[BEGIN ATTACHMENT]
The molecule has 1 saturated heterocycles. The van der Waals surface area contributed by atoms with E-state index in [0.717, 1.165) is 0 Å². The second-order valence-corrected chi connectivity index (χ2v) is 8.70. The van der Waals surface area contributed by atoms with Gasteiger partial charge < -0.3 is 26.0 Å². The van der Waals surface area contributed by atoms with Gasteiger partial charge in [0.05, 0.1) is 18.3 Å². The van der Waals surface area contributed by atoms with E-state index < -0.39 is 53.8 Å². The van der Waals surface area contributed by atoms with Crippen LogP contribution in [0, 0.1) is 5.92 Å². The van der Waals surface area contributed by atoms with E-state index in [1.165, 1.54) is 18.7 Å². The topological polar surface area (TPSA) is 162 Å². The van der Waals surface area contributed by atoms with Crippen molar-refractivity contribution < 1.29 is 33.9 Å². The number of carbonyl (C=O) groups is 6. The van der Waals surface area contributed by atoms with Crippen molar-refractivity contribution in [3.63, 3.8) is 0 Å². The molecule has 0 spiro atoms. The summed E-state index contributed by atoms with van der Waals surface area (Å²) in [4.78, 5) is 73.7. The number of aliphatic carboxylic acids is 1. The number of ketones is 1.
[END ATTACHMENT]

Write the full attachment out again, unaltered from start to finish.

The molecule has 1 saturated heterocycles. The van der Waals surface area contributed by atoms with E-state index in [0.717, 1.165) is 0 Å². The second-order valence-corrected chi connectivity index (χ2v) is 8.70. The van der Waals surface area contributed by atoms with Gasteiger partial charge < -0.3 is 26.0 Å². The van der Waals surface area contributed by atoms with Gasteiger partial charge in [0.05, 0.1) is 18.3 Å². The van der Waals surface area contributed by atoms with E-state index < -0.39 is 53.8 Å². The van der Waals surface area contributed by atoms with Crippen LogP contribution in [0, 0.1) is 5.92 Å². The van der Waals surface area contributed by atoms with E-state index in [1.165, 1.54) is 18.7 Å². The topological polar surface area (TPSA) is 162 Å². The van der Waals surface area contributed by atoms with Crippen molar-refractivity contribution < 1.29 is 33.9 Å². The number of carbonyl (C=O) groups is 6. The van der Waals surface area contributed by atoms with Crippen molar-refractivity contribution in [3.63, 3.8) is 0 Å². The molecule has 0 spiro atoms. The summed E-state index contributed by atoms with van der Waals surface area (Å²) in [4.78, 5) is 73.7. The number of aliphatic carboxylic acids is 1. The number of ketones is 1.